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Must Haves: Happily Ever After (HEA) – While almost all traditional romance stories include an HEA, it has recently become common in some genres to have a Happy For Now (HFN), where your characters get what they want, but it might not be forever. Good for series characters like in Outlander, one of the most successful romances around. The Charming Hero – Your #1 hero, which in a typical “vanilla” romance would be the woman, must be relatable and charming. Your reader must identify with them and like them, because rooting for them to find love is the most important thing...
For this exercise, you should have a document open where you can write. Now copy the text in the box and paste it into that document. This will be the blueprint for your story. You'll fill it in as you go through the exercise and end up with a basic outline for a romance novel.* You may also want to post your story outline in the forums to get some ideas from other forum members.
Artificial Intelligence (AI) is the current hot button issue in the world of writing. Some people say it’s the greatest thing for writer productivity since the word processor. Others say it will destroy the entire field. As a writer, web designer, and someone who was coding before he hit puberty, I can assure you that it’s not the former and probably won’t do the latter. It’s not even actually artificial intelligence, which is something I am not going to get into in this article, as the semantics of what we call it is less important than what we use it...
Do you love romance? Do you wish everything in life was a meet cute? If you love romance novels, and think you can crank them out over and over with new and compelling characters, then romance is right for you. If you just heard that romance was big money, but don't really enjoy the genre, then you should probably skip it.
Romance novels are shorter than most other genre fiction. 100,000 words is
Back to science fiction Books to Read If you want to write in a genre, you have to read that genre. Experts in the industry are consistent with their advice that you must be an avid reader of a genre to write well in it. The books below should give you a feel for the genre, both current and historically, but be sure to read the alternate history books that are selling now, especially the indie ones. A read through of a few of the books in the Amazon Top 100 should let you know what readers are buying. Instructional...
Do you find yourself wondering what America would look like if the early Viking settlements had thrived? If China had landed on the west coast even as Columbus landed on the east? Do you wonder what the map of Europe would look like if Ghengis Khan hadn't died before finishing his invasion or Napoleon had choked on a chicken bone before starting his?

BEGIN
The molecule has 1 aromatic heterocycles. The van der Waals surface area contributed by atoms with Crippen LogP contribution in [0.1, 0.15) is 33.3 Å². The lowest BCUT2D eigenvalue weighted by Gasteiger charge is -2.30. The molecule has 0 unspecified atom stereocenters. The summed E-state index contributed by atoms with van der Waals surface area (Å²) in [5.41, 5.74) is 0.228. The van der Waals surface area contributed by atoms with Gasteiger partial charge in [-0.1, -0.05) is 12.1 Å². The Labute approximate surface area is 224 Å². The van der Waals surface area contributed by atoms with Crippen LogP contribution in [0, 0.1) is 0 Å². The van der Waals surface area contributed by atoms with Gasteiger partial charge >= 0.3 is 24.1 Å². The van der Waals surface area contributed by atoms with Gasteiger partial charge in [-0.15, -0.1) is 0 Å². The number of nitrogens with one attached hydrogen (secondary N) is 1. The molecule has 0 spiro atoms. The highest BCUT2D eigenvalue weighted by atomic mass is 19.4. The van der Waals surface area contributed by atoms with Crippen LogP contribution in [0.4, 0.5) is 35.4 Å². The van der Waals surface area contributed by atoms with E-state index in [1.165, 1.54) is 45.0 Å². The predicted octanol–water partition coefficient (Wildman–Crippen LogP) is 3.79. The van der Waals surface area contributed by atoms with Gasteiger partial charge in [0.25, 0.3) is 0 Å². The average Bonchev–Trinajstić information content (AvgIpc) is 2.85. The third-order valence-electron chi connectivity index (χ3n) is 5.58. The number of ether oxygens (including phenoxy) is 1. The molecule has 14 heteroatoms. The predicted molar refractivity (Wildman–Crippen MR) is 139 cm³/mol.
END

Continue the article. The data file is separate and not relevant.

Then alternate history might be just the genre for you.
If you want to write in a genre, you have to read that genre. Experts in the industry are consistent with their advice that you must be an avid reader of a genre to write well in it. The books below should give you a feel for the genre, both current and historically, but be sure to read the alien invasion books that are selling now, especially the indie ones. A read through of a few of the books in the Amazon Top 100 should let you know what readers are buying.
You should consider writing hard science fiction if…
You love reading them
You have enough scientific knowledge to make it believable. Writing hard science fiction opens you up to attacks of failed realism like few other genres do. Having the chops to back up your writing is of vital importance.
You have a provable connection to the sciences i.e. a degree or occupation in the sciences. As in nonfiction, having provable expertise helps in marketing this genre.
You should probably try a different genre if…
You have no connection or interest in science. You may have an idea for a hard science fiction book or series, but if your science isn’t up to it, choose something else. There are “softer” SF genres you could maybe fit it into.
You prefer character-driven books over concept-driven ones.
The formula for success in self-publishing for a hard science fiction writer is pretty straight forward.
Have a good book. In this genre, that means a book with compelling tech or scientific concepts as well as characters.
Build an ARC or Beta reader team. Get feedback from the beta readers to improve your book and use the ARC readers to get lots of reviews for your book when it launches.
Make sure your title, cover, and description are true to the genre. Hard SF is often defined by its subgenre. Make sure your promotional and marketing materials fit with all your genres.
Advertise to the people who read books just like yours. This means product targeting with Amazon ads and keywords for books with covers that look like yours and similar subject matter. Pick your favorite hard science fiction author and target them directly from the day you start writing all the way through your book launch and advertising campaign.
Keep writing. Don’t rest on your laurels with a good book. Write another one. And another one. And so on. In science fiction, you have the whole universe (or at least our solar system in hard SF; okay maybe just a lunar base?) to explore, so a series should be no problem. The next book helps sales on the earlier ones and it adds up to some serious sales numbers by the time you get to book number six or seven.
Build your mailing list. Readers are always hungry for more books. If they like your stuff, they will snap it up the day it comes out. The same is true with building a social media following.
The hard part of all this is writing a good book. Check out the science fiction tag in articles for more information.